Each child is unique. While some behavior and growth milestones tend to happen at certain ages, a wide range for each age is normal. It is okay if your child reaches some milestones earlier and others later than the average. If you have any concerns about your child’s development, check with your healthcare provider. Here’s what you might see your child doing at 9 years of age.
Is easily embarrassed and cares about peer pressure.
May be stressed by school or world events.
Tends to be critical of self.
Takes comfort in knowing others have similar feelings.
Has ideas and interests independent from parents.
Does not like anything “different”.
Wants to talk, dress, and act just like friends.
Is involved in informal clubs and small groups of the same sex.
Starts to just sit and talk with friends.
Uses reference books with increasing skill.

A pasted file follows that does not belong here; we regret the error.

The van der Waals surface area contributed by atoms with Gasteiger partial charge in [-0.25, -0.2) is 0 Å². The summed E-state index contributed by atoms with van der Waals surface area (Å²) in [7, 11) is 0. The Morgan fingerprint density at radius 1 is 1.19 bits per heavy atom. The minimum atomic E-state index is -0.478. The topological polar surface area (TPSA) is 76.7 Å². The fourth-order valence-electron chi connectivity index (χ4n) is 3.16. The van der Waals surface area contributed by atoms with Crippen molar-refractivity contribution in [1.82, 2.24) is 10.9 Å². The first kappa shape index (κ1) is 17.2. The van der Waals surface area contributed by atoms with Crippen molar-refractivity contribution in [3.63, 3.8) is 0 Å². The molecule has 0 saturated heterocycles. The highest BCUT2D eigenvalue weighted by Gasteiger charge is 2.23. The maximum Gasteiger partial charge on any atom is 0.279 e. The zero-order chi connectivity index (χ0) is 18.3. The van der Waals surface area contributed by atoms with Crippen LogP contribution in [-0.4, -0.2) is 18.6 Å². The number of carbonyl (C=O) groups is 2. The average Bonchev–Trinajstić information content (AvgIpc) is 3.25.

Gets immersed in a hobby or project, then drops it for another.
May be a perfectionist.
Generally follows instructions.
Develops own standards of right and wrong.
Is very concerned about fairness.
Has greater small muscle coordination and better dexterity.
Favors active, highly-charged games and sports.
Wants to excel in sports, hobbies, and games.
Is more interested in clothing and appearance.
Laughs at bathroom humor.
Written by Robert Brayden, MD, Professor of Pediatrics, University of Colorado.
Pediatric Advisor 2015.1 published by RelayHealth. Last modified: 2012-09-25 Last reviewed: 2013-09-18
This content is reviewed periodically and is subject to change as new health information becomes available. The information is intended to inform and educate and is not a replacement for medical evaluation, advice, diagnosis or treatment by a healthcare professional.